My extended family doesn’t believe in learning and thinking differences. What should I do?


Help! My mother doesn’t “believe” in learning and thinking differences. What can I do?


“Oh, it’s only a stage. He’ll grow out of it.” Have you heard that line before? Or maybe you overheard a relative whisper something like, “She has such a hard time controlling that child.”

As a psychologist, I’ve been asked many times, “Aren’t boys supposed to be rambunctious?” These comments or any form of disapproval or disbelief from friends or family may feel quite disheartening. This is particularly true when you know the facts about learning and thinking differences and the other person may not.

When faced with comments like these, take a deep a breath and try not to be defensive. Instead, try to talk with your mother or whoever is doubting you. Keep in mind that this person may be coming from a well-intentioned place. She may not want to see flaws in your child.

Sometimes generational differences can be a factor. Learning and thinking differences like may not have been discussed very much when you were a kid. There may also be an element of denial. Maybe your child’s challenges remind your mother of her own learning challenges. Perhaps she feels guilty for not recognizing that one of her kids struggled with learning and thinking differences. Sometimes blaming your parenting skills is just easier than trying to understand.

You may never know why your mother doesn’t believe you. But you can still move forward in a way that will be helpful for your child.

Establish common ground.

Many people are unfamiliar with learning and thinking differences. Try to relate to whoever is doubting you by talking about when you first learned about these things: “I didn’t know much about learning and thinking differences when I was growing up. The only boy I knew who had a learning difference wasn’t in our class for most of the day. I remember seeing one class in the basement for children with special needs.” Then talk about how much has changed since you were a kid.

Today schools try to keep children in regular classrooms as much as possible. Researchers know a lot more about the best ways to teach kids with learning and thinking differences. There are even special schools popping up that are just for kids with and other learning differences. Explain that learning and thinking differences are very common.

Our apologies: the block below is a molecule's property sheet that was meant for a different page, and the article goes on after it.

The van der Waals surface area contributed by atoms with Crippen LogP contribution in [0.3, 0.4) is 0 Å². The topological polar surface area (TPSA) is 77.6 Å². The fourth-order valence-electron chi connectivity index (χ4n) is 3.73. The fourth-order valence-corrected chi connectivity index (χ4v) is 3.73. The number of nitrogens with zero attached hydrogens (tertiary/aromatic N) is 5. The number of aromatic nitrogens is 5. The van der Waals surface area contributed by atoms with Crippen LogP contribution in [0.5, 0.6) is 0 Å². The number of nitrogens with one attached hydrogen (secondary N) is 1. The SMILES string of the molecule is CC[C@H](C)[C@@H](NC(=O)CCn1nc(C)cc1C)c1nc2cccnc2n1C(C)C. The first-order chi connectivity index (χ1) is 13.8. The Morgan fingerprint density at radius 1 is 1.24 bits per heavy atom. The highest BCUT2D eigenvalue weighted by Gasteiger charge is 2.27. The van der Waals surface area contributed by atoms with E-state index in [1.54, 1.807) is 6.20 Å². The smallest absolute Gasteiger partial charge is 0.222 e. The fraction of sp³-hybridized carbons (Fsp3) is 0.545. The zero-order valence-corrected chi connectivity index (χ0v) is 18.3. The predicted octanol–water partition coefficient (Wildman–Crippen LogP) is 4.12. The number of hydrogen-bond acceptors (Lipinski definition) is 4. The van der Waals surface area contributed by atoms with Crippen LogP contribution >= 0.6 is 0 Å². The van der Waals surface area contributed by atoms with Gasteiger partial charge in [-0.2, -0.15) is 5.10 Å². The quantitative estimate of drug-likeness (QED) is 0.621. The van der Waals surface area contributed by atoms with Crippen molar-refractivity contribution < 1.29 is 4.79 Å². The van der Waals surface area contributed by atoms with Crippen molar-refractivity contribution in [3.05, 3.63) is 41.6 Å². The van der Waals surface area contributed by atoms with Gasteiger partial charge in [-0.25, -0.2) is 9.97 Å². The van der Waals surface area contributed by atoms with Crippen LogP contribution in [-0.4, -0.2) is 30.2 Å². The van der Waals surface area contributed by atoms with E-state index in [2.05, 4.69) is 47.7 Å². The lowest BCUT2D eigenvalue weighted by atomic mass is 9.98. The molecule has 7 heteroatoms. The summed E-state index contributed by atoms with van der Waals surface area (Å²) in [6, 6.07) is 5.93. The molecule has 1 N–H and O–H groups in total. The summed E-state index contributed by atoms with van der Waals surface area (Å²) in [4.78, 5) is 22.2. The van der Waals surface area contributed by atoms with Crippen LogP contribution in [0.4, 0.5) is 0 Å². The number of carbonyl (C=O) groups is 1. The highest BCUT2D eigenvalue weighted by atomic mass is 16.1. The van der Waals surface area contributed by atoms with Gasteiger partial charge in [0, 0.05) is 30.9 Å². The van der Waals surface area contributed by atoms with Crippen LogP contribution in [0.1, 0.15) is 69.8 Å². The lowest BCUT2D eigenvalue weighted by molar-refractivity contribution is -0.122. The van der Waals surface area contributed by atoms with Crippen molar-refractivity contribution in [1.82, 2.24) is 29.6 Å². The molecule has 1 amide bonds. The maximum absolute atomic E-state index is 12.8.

Reassure your mom that these advances in science and technology are good things. A few decades ago, a lot of kids slipped through the cracks and suffered in silence. Or they were mislabeled as bad students. Now kids are getting the help they need and can succeed!

Explain that learning and thinking differences are not a sign of low intelligence. Mention a few famous people who have learning and thinking differences, including Oscar-winning director Steven Spielberg (dyslexia) and Michael Phelps (ADHD).

Bring reinforcement.

Offer to take your mother to the next meeting with your child’s doctor, teacher, or learning specialist. It might be easier for her to accept information that’s coming from a neutral party. You can also encourage her to read about learning and thinking differences online.

Focus on your child.

Remind your mom or anyone else who’s doubting or undermining you that the best thing for your child is to feel loved and supported.

Be sure your mom knows that there’s nothing either of you could have done to prevent your child’s learning and thinking differences. Stress the importance of your mother’s role in your child’s life — how much influence she has. Your child will need her love and support as they grow up and become more self-aware of their challenges.

There’s clear evidence that families who embrace a child’s strengths and weaknesses have a higher chance of bolstering self-confidence and self-esteem than families who are not as supportive.

Lastly, make it clear that with the right kinds of help, your child can be happy and successful. Talk about how learning and thinking differences are real conditions. Just as your mom wouldn’t ignore a child with diabetes or a broken leg, she needs to take these seemingly invisible conditions just as seriously.

About the author

About the author

Laura Tagliareni, PhD is a pediatric neuropsychologist in New York City and a clinical instructor at NYU Langone Medical Center.


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